Finally, if possible, you should keep your old drive, just in case you missed something. While it may be tempting to format the drive and get rid of it, hanging on to just the hard drive will allow you to retrieve anything you may have missed. If you are turning over your old system to the kids or selling it, consider using an imaging software such as Acronis True Image Home , which offers a free 30-day trial and allows you to create a complete copy of your hard drive that can be restored if you forget to move something onto your new machine.

One final tip. If you’re still hanging on to your Commodore 64 for fear you forgot to pull something off the hard drive, drop me a note on Facebook or email me at [email protected] We can get you ready to put that gold mine up on eBay in no time.

About The Author: Andrea Andrea Eldridge is CEO and co-founder of Nerds On Call, a computer repair company that specializes in on-site and online service for homes and businesses. Andrea is the writer of a weekly column, Nerd Chick Adventures in The Record Searchlight. She prepares TV segments for and appears regularly on CBS, CW and FOX on shows such as Good Day Sacramento, More Good Day Portland, and CBS 13 News, offering viewers technology and lifestyle tips. See Andrea in action at callnerds.com/andrea/.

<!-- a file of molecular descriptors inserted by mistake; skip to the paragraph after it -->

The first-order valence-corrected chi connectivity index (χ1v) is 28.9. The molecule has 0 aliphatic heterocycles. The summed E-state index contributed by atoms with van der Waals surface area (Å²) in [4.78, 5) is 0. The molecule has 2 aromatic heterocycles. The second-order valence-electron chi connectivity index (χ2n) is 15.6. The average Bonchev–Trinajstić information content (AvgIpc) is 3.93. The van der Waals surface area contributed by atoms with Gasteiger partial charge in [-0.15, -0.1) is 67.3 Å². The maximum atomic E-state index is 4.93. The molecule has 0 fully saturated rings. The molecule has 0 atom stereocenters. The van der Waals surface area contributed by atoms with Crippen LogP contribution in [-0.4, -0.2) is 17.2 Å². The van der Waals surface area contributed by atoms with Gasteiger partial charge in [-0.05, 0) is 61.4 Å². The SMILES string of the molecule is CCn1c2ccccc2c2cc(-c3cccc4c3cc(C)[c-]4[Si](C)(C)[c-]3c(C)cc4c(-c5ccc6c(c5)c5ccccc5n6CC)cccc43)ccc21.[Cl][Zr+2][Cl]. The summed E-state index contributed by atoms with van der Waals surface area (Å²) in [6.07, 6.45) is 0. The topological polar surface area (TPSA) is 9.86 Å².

Video Transcript

Hi, I’m Ryan from Nerds on Call, and today we’re going to talk about moving to a new PC. So, now that you’ve got your brand-new PC, you’ve got to get all your stuff on it. So what do you do first? The first thing you’re going to want to do is install an anti-virus program on there. We recommend Microsoft Security Essentials. The reason why you want to do that right away is because it takes less than seven minutes for a computer to get infected while it’s on the internet these days. So now that you’ve got anti- virus installed on there, the next thing you’re going to want to do is install all of your programs. See, you can’t move programs from an old PC to a new one, so you’re going to have to locate all the discs for all the programs you used on your old one, like Quicken, PhotoShop, and all the other programs you use. Once you get all those programs collected together, install them one by one on your new PC.

The next thing you’re going to want to do is move all of your data from your old PC to your new one. First, you’ll need to get both of your computers set up on the same network. If you don’t have a network set up, then you can buy a transfer cable from Amazon.com. To get the easy transfer, click on the “start” button, go to “accessories”, and then “system tools.” You can always back up your data to an external hard drive or, if you don’t have a lot of data, to a little flash drive. Finally, once you’ve transferred all of your data, the next thing you want to do is save that old hard drive out of that old PC. The reason why is that there’s no way to completely erase all of that data, and you wouldn’t want it falling into someone elses hands. Not to mention, if you accidentally forgot to transfer something over to your new PC, you’ll have a back-up file if you just keep that old hard drive.